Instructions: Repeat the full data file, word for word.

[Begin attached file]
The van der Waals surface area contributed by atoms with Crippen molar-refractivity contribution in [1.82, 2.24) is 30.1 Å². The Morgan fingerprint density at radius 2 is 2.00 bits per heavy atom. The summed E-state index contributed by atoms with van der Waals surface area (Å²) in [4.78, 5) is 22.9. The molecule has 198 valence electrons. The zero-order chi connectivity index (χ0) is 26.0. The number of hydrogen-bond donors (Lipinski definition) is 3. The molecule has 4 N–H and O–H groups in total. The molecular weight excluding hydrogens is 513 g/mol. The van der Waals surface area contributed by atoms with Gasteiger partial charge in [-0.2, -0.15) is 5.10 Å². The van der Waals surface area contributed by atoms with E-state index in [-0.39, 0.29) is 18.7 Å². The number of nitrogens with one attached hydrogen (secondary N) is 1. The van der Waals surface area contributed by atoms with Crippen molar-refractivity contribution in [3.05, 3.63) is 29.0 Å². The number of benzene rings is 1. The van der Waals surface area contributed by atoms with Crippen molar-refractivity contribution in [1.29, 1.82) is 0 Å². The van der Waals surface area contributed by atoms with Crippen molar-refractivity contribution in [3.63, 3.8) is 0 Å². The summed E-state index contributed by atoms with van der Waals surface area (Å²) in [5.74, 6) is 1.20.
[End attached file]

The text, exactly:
The van der Waals surface area contributed by atoms with Crippen molar-refractivity contribution in [1.82, 2.24) is 30.1 Å². The Morgan fingerprint density at radius 2 is 2.00 bits per heavy atom. The summed E-state index contributed by atoms with van der Waals surface area (Å²) in [4.78, 5) is 22.9. The molecule has 198 valence electrons. The zero-order chi connectivity index (χ0) is 26.0. The number of hydrogen-bond donors (Lipinski definition) is 3. The molecule has 4 N–H and O–H groups in total. The molecular weight excluding hydrogens is 513 g/mol. The van der Waals surface area contributed by atoms with Gasteiger partial charge in [-0.2, -0.15) is 5.10 Å². The van der Waals surface area contributed by atoms with E-state index in [-0.39, 0.29) is 18.7 Å². The number of nitrogens with one attached hydrogen (secondary N) is 1. The van der Waals surface area contributed by atoms with Crippen molar-refractivity contribution in [3.05, 3.63) is 29.0 Å². The number of benzene rings is 1. The van der Waals surface area contributed by atoms with Crippen molar-refractivity contribution in [1.29, 1.82) is 0 Å². The van der Waals surface area contributed by atoms with Crippen molar-refractivity contribution in [3.63, 3.8) is 0 Å². The summed E-state index contributed by atoms with van der Waals surface area (Å²) in [5.74, 6) is 1.20.